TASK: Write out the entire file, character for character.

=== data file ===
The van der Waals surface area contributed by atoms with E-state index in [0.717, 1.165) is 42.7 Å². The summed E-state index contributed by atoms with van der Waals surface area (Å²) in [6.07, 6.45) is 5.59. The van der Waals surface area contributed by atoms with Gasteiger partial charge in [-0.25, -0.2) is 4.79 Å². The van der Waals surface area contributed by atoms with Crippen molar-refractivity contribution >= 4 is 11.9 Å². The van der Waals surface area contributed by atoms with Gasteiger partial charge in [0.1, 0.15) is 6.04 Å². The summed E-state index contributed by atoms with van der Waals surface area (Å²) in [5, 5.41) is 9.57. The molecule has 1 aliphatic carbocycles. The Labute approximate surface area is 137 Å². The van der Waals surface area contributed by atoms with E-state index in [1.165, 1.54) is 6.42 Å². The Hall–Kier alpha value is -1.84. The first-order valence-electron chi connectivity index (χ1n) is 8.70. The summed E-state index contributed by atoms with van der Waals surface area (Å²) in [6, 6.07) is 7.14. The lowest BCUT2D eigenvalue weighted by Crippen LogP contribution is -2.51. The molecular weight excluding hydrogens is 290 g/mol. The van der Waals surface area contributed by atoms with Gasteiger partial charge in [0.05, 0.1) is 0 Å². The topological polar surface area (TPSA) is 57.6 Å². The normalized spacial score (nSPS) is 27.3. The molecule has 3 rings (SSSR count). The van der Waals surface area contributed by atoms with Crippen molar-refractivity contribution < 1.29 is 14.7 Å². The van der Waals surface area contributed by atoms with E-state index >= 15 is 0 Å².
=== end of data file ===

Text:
The van der Waals surface area contributed by atoms with E-state index in [0.717, 1.165) is 42.7 Å². The summed E-state index contributed by atoms with van der Waals surface area (Å²) in [6.07, 6.45) is 5.59. The van der Waals surface area contributed by atoms with Gasteiger partial charge in [-0.25, -0.2) is 4.79 Å². The van der Waals surface area contributed by atoms with Crippen molar-refractivity contribution >= 4 is 11.9 Å². The van der Waals surface area contributed by atoms with Gasteiger partial charge in [0.1, 0.15) is 6.04 Å². The summed E-state index contributed by atoms with van der Waals surface area (Å²) in [5, 5.41) is 9.57. The molecule has 1 aliphatic carbocycles. The Labute approximate surface area is 137 Å². The van der Waals surface area contributed by atoms with E-state index in [1.165, 1.54) is 6.42 Å². The Hall–Kier alpha value is -1.84. The first-order valence-electron chi connectivity index (χ1n) is 8.70. The summed E-state index contributed by atoms with van der Waals surface area (Å²) in [6, 6.07) is 7.14. The lowest BCUT2D eigenvalue weighted by Crippen LogP contribution is -2.51. The molecular weight excluding hydrogens is 290 g/mol. The van der Waals surface area contributed by atoms with Gasteiger partial charge in [0.05, 0.1) is 0 Å². The topological polar surface area (TPSA) is 57.6 Å². The normalized spacial score (nSPS) is 27.3. The molecule has 3 rings (SSSR count). The van der Waals surface area contributed by atoms with Crippen molar-refractivity contribution < 1.29 is 14.7 Å². The van der Waals surface area contributed by atoms with E-state index >= 15 is 0 Å².